A pioneering marine biologist takes us down into the deep ocean to understand bioluminescence—the language of light that helps life communicate in the darkness—and what it tells us about the future of life on Earth in this “thrilling blend of hard science and high adventure” (The New York Times Book Review). […Learn More]
A fascinating tour of creatures from the surface to the deepest ocean floor, inviting us to envision wilder, grander, and more abundant possibilities for the way we live. “A miraculous, transcendental book.” (Ed Yong, author of An Immense World) […Learn More]
What if animals and humans could speak to one another? Tom Mustill—the nature documentarian who went viral when a thirty‑ton humpback whale breached onto his kayak—asks this question in his thrilling investigation into whale science and animal communication. […Learn More]
Get submerged in the amazing world of sharks! Your expert host, award-winning marine biologist Dr. David Shiffman, will show you how—and why—we should protect these mysterious, misunderstood guardians of the ocean.
Sharks are some of the most fascinating, most ecologically important, most threatened, and most misunderstood animals on Earth. More often feared than revered, their role as predators of the deep have earned them a reputation as a major threat to humans. But the truth is that sharks are not a danger to us—they’re in danger from us. […Learn More]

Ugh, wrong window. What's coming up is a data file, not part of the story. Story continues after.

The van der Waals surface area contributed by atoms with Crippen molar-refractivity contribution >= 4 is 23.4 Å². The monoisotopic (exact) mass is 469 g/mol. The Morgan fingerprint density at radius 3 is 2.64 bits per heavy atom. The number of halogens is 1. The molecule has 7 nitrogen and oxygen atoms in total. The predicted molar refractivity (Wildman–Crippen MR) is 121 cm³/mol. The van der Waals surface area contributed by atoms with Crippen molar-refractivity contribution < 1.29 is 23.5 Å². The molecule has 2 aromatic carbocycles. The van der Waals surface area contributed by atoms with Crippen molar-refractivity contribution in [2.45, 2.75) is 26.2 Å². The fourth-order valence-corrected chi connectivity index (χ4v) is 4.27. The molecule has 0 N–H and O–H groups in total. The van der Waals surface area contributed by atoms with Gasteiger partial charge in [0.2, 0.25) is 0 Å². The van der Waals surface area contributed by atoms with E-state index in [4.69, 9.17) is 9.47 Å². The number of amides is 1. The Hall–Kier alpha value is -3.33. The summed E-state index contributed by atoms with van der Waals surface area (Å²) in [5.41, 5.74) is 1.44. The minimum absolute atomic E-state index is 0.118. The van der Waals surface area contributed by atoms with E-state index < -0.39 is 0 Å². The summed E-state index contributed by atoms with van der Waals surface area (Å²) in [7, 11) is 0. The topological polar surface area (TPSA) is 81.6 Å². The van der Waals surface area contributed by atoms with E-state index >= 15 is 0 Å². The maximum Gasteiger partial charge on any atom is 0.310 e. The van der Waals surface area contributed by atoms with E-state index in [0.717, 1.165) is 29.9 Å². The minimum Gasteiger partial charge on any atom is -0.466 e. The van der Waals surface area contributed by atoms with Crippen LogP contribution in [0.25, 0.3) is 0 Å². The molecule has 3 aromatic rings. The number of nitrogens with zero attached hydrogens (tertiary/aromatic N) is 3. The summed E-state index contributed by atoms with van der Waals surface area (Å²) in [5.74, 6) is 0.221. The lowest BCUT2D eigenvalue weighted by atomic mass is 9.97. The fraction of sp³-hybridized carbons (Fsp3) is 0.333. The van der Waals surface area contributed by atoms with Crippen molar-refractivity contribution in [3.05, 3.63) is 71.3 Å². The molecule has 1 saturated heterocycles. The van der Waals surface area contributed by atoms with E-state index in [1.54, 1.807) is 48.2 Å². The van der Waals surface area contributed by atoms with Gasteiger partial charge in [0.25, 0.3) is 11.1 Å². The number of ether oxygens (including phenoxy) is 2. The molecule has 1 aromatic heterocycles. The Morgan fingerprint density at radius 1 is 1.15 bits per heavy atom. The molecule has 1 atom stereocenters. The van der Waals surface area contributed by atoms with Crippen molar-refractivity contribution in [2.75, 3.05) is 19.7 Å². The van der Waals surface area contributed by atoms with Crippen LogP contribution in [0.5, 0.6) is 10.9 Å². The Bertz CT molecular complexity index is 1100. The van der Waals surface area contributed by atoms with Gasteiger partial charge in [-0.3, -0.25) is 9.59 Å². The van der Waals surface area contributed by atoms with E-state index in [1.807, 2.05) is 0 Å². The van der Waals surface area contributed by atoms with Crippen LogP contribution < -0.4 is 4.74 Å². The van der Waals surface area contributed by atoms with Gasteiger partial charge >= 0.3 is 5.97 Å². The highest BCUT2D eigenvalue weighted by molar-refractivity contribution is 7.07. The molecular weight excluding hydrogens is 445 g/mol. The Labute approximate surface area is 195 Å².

Although Herman Melville’s Moby-Dick is beloved as one of the most profound and enduring works of American fiction, we rarely consider it a work of nature writing—or even a novel of the sea. Yet Pulitzer Prize–winning author Annie Dillard avers Moby-Dick is the “best book ever written about nature,” and nearly the entirety of the story is set on the waves, with scarcely a whiff of land. In fact, Ishmael’s sea yarn is in conversation with the nature writing of Emerson and Thoreau, and Melville himself did much more than live for a year in a cabin beside a pond. He set sail: to the far remote Pacific Ocean, spending more than three years at sea before writing his masterpiece in 1851.
Before there were mammals on land, there were dinosaurs. And before there were fish in the sea, there were cephalopods—the ancestors of modern squid and Earth’s first truly substantial animals. Cephalopods became the first creatures to rise from the seafloor, essentially inventing the act of swimming. With dozens of tentacles and formidable shells, they presided over an undersea empire for millions of years. But when fish evolved jaws, the ocean’s former top predator became its most delicious snack. […Learn More]
Before mammals, there were dinosaurs. And before dinosaurs, there were cephalopods.
Publisher’s Note: Monarchs of the Sea was previously published in hardcover as Squid Empire.
Cephalopods, Earth’s first truly substantial animals, are still among us: Their fascinating family tree features squid, octopuses, nautiluses, and more. The inventors of swimming, cephs presided over the sea for millions of years. […Learn More]
When writer Rebecca Giggs encountered a humpback whale stranded on her local beachfront in Australia, she began to wonder how the lives of whales reflect the condition of our oceans. Fathoms: The World in the Whale is “a work of bright and careful genius” (Robert Moor, New York Times bestselling author of On Trails), one that blends natural history, philosophy, and science to explore: How do whales experience ecological change? […Learn More]